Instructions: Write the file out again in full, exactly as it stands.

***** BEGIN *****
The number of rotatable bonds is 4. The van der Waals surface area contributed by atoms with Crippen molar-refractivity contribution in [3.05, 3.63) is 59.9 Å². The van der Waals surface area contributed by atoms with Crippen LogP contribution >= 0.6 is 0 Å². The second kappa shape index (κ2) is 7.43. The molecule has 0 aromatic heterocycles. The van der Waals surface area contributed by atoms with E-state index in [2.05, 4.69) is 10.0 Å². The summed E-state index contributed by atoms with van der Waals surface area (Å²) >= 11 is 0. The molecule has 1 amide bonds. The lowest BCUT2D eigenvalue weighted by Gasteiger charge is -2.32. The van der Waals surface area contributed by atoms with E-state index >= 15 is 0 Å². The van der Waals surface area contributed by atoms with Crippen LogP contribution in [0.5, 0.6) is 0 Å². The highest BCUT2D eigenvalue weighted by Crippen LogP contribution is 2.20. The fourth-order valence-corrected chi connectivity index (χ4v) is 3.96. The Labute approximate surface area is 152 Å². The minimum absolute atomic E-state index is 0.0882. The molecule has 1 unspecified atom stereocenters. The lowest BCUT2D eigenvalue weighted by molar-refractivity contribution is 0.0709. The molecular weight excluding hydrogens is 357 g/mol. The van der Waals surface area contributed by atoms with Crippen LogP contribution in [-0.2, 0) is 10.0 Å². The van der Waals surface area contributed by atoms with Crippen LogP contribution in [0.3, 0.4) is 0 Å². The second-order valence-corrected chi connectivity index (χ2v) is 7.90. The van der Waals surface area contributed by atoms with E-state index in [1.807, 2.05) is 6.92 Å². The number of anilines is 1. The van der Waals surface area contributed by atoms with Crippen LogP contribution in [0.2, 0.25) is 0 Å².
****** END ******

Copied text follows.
The number of rotatable bonds is 4. The van der Waals surface area contributed by atoms with Crippen molar-refractivity contribution in [3.05, 3.63) is 59.9 Å². The van der Waals surface area contributed by atoms with Crippen LogP contribution >= 0.6 is 0 Å². The second kappa shape index (κ2) is 7.43. The molecule has 0 aromatic heterocycles. The van der Waals surface area contributed by atoms with E-state index in [2.05, 4.69) is 10.0 Å². The summed E-state index contributed by atoms with van der Waals surface area (Å²) >= 11 is 0. The molecule has 1 amide bonds. The lowest BCUT2D eigenvalue weighted by Gasteiger charge is -2.32. The van der Waals surface area contributed by atoms with E-state index >= 15 is 0 Å². The van der Waals surface area contributed by atoms with Crippen LogP contribution in [0.5, 0.6) is 0 Å². The highest BCUT2D eigenvalue weighted by Crippen LogP contribution is 2.20. The fourth-order valence-corrected chi connectivity index (χ4v) is 3.96. The Labute approximate surface area is 152 Å². The minimum absolute atomic E-state index is 0.0882. The molecule has 1 unspecified atom stereocenters. The lowest BCUT2D eigenvalue weighted by molar-refractivity contribution is 0.0709. The molecular weight excluding hydrogens is 357 g/mol. The van der Waals surface area contributed by atoms with Crippen LogP contribution in [-0.2, 0) is 10.0 Å². The van der Waals surface area contributed by atoms with Crippen LogP contribution in [0.3, 0.4) is 0 Å². The second-order valence-corrected chi connectivity index (χ2v) is 7.90. The van der Waals surface area contributed by atoms with E-state index in [1.807, 2.05) is 6.92 Å². The number of anilines is 1. The van der Waals surface area contributed by atoms with Crippen LogP contribution in [0.2, 0.25) is 0 Å².